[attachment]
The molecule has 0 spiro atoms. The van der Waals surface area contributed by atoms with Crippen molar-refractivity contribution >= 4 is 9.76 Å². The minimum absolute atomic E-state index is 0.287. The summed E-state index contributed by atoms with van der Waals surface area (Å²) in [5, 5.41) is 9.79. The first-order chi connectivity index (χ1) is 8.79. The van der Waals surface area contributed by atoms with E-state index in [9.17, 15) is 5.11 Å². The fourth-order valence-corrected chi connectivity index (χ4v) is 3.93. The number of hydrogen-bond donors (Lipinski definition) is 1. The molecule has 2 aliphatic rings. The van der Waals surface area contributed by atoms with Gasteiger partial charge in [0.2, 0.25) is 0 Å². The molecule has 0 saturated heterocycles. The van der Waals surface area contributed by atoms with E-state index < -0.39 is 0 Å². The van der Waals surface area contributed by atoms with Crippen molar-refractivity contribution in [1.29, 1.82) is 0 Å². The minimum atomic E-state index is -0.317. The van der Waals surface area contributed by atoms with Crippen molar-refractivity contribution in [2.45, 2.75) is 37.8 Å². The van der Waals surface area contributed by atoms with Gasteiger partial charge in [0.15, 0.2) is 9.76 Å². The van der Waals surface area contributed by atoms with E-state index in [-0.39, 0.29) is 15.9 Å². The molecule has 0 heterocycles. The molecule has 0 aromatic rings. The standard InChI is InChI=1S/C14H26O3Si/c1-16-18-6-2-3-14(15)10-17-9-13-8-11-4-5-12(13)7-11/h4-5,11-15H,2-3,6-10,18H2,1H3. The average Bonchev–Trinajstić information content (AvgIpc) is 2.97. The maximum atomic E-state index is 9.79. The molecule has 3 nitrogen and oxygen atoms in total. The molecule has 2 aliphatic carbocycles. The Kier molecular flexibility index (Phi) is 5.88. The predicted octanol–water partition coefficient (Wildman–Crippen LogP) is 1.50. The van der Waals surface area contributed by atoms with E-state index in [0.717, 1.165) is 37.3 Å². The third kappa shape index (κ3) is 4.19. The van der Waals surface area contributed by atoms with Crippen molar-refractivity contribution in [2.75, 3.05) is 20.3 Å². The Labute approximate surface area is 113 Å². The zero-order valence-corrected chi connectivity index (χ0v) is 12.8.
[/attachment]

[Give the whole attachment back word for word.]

The molecule has 0 spiro atoms. The van der Waals surface area contributed by atoms with Crippen molar-refractivity contribution >= 4 is 9.76 Å². The minimum absolute atomic E-state index is 0.287. The summed E-state index contributed by atoms with van der Waals surface area (Å²) in [5, 5.41) is 9.79. The first-order chi connectivity index (χ1) is 8.79. The van der Waals surface area contributed by atoms with E-state index in [9.17, 15) is 5.11 Å². The fourth-order valence-corrected chi connectivity index (χ4v) is 3.93. The number of hydrogen-bond donors (Lipinski definition) is 1. The molecule has 2 aliphatic rings. The van der Waals surface area contributed by atoms with Gasteiger partial charge in [0.2, 0.25) is 0 Å². The molecule has 0 saturated heterocycles. The van der Waals surface area contributed by atoms with E-state index < -0.39 is 0 Å². The van der Waals surface area contributed by atoms with Crippen molar-refractivity contribution in [1.29, 1.82) is 0 Å². The minimum atomic E-state index is -0.317. The van der Waals surface area contributed by atoms with Crippen molar-refractivity contribution in [2.45, 2.75) is 37.8 Å². The van der Waals surface area contributed by atoms with Gasteiger partial charge in [0.15, 0.2) is 9.76 Å². The van der Waals surface area contributed by atoms with E-state index in [-0.39, 0.29) is 15.9 Å². The molecule has 0 heterocycles. The molecule has 0 aromatic rings. The standard InChI is InChI=1S/C14H26O3Si/c1-16-18-6-2-3-14(15)10-17-9-13-8-11-4-5-12(13)7-11/h4-5,11-15H,2-3,6-10,18H2,1H3. The average Bonchev–Trinajstić information content (AvgIpc) is 2.97. The maximum atomic E-state index is 9.79. The molecule has 3 nitrogen and oxygen atoms in total. The molecule has 2 aliphatic carbocycles. The Kier molecular flexibility index (Phi) is 5.88. The predicted octanol–water partition coefficient (Wildman–Crippen LogP) is 1.50. The van der Waals surface area contributed by atoms with E-state index in [0.717, 1.165) is 37.3 Å². The third kappa shape index (κ3) is 4.19. The van der Waals surface area contributed by atoms with Crippen molar-refractivity contribution in [2.75, 3.05) is 20.3 Å². The Labute approximate surface area is 113 Å². The zero-order valence-corrected chi connectivity index (χ0v) is 12.8.